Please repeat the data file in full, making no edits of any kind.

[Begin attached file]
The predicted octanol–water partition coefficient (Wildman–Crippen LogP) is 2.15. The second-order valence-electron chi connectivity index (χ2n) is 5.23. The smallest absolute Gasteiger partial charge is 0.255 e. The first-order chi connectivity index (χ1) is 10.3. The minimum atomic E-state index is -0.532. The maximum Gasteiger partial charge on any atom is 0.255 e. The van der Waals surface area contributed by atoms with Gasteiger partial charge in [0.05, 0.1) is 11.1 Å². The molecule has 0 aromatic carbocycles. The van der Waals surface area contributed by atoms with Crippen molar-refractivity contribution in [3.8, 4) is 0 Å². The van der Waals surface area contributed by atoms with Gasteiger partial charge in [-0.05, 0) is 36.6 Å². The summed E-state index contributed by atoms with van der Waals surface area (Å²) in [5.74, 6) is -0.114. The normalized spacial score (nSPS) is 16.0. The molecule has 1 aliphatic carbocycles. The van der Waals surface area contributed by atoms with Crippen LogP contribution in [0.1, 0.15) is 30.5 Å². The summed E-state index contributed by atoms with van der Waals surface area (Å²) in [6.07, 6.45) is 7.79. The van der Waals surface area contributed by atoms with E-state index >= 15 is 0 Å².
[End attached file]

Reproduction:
The predicted octanol–water partition coefficient (Wildman–Crippen LogP) is 2.15. The second-order valence-electron chi connectivity index (χ2n) is 5.23. The smallest absolute Gasteiger partial charge is 0.255 e. The first-order chi connectivity index (χ1) is 10.3. The minimum atomic E-state index is -0.532. The maximum Gasteiger partial charge on any atom is 0.255 e. The van der Waals surface area contributed by atoms with Gasteiger partial charge in [0.05, 0.1) is 11.1 Å². The molecule has 0 aromatic carbocycles. The van der Waals surface area contributed by atoms with Crippen molar-refractivity contribution in [3.8, 4) is 0 Å². The van der Waals surface area contributed by atoms with Gasteiger partial charge in [-0.05, 0) is 36.6 Å². The summed E-state index contributed by atoms with van der Waals surface area (Å²) in [5.74, 6) is -0.114. The normalized spacial score (nSPS) is 16.0. The molecule has 1 aliphatic carbocycles. The van der Waals surface area contributed by atoms with Crippen LogP contribution in [0.1, 0.15) is 30.5 Å². The summed E-state index contributed by atoms with van der Waals surface area (Å²) in [6.07, 6.45) is 7.79. The van der Waals surface area contributed by atoms with E-state index >= 15 is 0 Å².